With the 2016 IPMS Telford show only a few weeks away, and with another potential bag-full of models in the offing, I decided a few weeks ago to begin work on one of the kits I bought at last years expo, namely this Pegaso Celtic Standard Bearer. The white metal kit came in eight parts in a secure, well padded box with good colour illustrations on the front. Of course, these are only guidelines, you could paint the figure as you please, but as I've stated before for the most part I'm an out-of-the-box model maker and am quite happy to paint the figure as the maker intended.
 
Though this is the first Pegaso figure I've ever tackled, I don't think that it will be the last as the modelling of the figure, by Pietro Balloni  is excellent and assembly was a doddle. After a little tidying up – filing back a few minor mould lines and a little flash everything fitted together extremely well and only a small amount of filling was required, most notably where the cloak joins the collar; a little bit of Plasto doing the trick. The only minor problem I had during the build was the final assembly and gluing of the staff + hands/arms combination. Being all scrunched up against one shoulder and with the several parts coming in from different angles it was rather tricky to get everything together successfully, but the job was made doubly difficult by my using superglue to stick the metal parts together. We've all suffered the indignities inflicted by superglue, I'm sure – sticking bits to the wrong part, or getting a bad fitting which sets rock hard before you get a chance to correct the problem. Then there is the constant threat of an explosion of superglue over you fingers making you as dangerous as Midas, unable to touch anything. The only option when this happens is to instantly adopt a 'jazz hands' pose and take a trip to the sink. I have heard that rubbing Vaseline on your hands before using superglue is a good preventative, but not having any Vaseline to apply to see if this was indeed true, I diced with danger as normal. As it turned out, despite the difficulty, the glue cooperated and I managed to get all the parts in place before it set hard and I didn't get any glue on me at all, which must be a first.
 
 

Once fully assembled the figure was undercoated in Humbrol 61 Flesh enamel and allowed to dry overnight, or rather over several days as work intervened to keep me from my hobby. To constantly go over my painting techniques can get rather monotonous, so from now on I shall limit myself to listing the colours used at the end of the article. Suffice to say the flesh and clothing was painted in my usual fashion, the block colours being shaded with thinned Army Painter Strong Tone and occasionally highlighted with a brighter colour, for instance the figure's crimson tunic was highlighted with a mix of Citadel Gore Red and the brighter Blood Red to give it a little more brightness. One interesting feature of this figure is the black and white chequerboard pattern around the hem and sleeves of the figure's tunic. To get this how I wanted it I first painted a white band where this was to go, pencilled the pattern in and then simply painted the black squares in. There were a few slips of the hand, but it was easy enough to tidy up the mistakes. Then in places where a fold or shadow occurred I shaded the white squares with the Pale Grey wash that proved so useful during my ICM British Grenadier Guard build. I also enjoyed toying with the bronze and gold ornaments and armour on the figure and the boar standard atop the staff; Army Painter Strong Tone used neat gives bronze a nice dulling effect, which I shall use in future.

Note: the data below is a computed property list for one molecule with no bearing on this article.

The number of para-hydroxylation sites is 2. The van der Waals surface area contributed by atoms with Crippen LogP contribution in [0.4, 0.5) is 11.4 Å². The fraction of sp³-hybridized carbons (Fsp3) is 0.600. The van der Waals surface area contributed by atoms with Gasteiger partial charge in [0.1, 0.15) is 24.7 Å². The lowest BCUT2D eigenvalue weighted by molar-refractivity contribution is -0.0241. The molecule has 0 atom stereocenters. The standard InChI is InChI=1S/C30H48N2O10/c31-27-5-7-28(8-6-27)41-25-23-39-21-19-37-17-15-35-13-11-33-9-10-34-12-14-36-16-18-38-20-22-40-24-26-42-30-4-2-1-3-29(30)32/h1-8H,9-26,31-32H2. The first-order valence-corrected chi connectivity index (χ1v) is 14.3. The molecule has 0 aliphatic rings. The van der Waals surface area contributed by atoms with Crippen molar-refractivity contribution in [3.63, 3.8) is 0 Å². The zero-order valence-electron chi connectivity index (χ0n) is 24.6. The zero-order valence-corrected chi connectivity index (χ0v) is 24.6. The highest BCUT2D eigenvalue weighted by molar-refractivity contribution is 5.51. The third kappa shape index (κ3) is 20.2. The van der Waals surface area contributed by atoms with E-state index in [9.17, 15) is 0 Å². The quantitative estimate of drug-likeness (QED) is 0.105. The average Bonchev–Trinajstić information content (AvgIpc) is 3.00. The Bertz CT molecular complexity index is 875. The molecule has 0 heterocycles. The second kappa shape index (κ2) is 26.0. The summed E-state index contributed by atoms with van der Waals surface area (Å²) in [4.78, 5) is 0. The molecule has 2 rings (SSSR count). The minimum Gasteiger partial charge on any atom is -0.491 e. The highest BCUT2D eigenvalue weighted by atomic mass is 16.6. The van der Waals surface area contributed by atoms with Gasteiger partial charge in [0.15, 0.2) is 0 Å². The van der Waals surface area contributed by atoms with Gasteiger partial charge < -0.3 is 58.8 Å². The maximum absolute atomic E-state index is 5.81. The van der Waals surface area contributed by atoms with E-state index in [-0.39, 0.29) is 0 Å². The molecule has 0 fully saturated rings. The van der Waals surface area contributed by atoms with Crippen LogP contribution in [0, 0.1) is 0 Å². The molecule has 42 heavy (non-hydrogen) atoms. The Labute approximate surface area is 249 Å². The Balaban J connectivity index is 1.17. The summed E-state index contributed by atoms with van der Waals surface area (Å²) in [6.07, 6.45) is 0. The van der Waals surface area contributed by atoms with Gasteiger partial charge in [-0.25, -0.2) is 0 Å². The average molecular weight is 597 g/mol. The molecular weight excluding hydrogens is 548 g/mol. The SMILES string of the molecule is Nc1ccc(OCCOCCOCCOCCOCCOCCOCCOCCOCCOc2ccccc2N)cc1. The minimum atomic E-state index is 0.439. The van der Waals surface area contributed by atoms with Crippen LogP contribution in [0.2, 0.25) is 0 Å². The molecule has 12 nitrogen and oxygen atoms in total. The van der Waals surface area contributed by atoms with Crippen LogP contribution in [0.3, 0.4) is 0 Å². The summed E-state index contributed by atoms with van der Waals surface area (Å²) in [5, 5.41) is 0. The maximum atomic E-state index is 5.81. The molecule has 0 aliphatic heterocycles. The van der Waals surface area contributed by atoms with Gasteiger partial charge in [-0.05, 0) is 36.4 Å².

Then the stand... ah, the stand. I'm usually rubbish at doing bases, but I was determined this time to produce something decent. The figure came with a small, round metal base which was nice enough and might have sufficed on its own normally, but I wanted to make use of the last of the small bases that I had also purchased at Telford last year. So the round base would simply be used as a foundation around which I would build a bigger base out of some quick drying interior filler which I bought from Wilkos. It was a bugger of a job to squeeze the stuff out, even with two hands together pressing down on the tube as if I was giving it CPR, but I quickly pasted it into place on top of the stand. I had previously glued the metal base to the wooden stand and put masking tape around the wooden sides to keep them clean. After sculpting it into something decent I let it cure and sure enough it was quick drying and by the end of the day was pretty solid.
 

 
On its own the figure looked a little lonely on it's stand, so before doing any groundwork I cannibalised an old resin 35 mm stand which had an interesting tree bough on it. Sawing this off, I stuck it on the stand and then liberally coated everything with enamel paint. Once this was dry to the touch I did the ground with Citadel textured paints, Stirland Mud for the soil and some Lustrian Undergrowth to simulate moss on the tree bough. The bough itself was painted largely in Humbrol 110 Natural Wood dappled with Humbrol 86 and 102 and heavily coated with Army Painter Strong tone before highlighting again with Humbrol 110. The icing on the cake, though, was the grass-work, which barring some tidying up was the last thing done. In the past I have used railway scatter to simulate grass with very mixed results, but have since then discovered the joys of grass tufts, which can be bought fairly cheaply off several internet suppliers, in my case on eBay. I had previously used round grass tufts on the base of my English pikeman, but had found that more irregular shapes were also produced, so had bought a set which I now used to best effect. The mixed shapes enabled me to fit the grass tufts tightly around the feet of the figure and around the tree bough as well as covering the rest of the ground beautifully. These stick very firmly in place and though you need to use tweezers to manipulate them they are a great model maker's resource.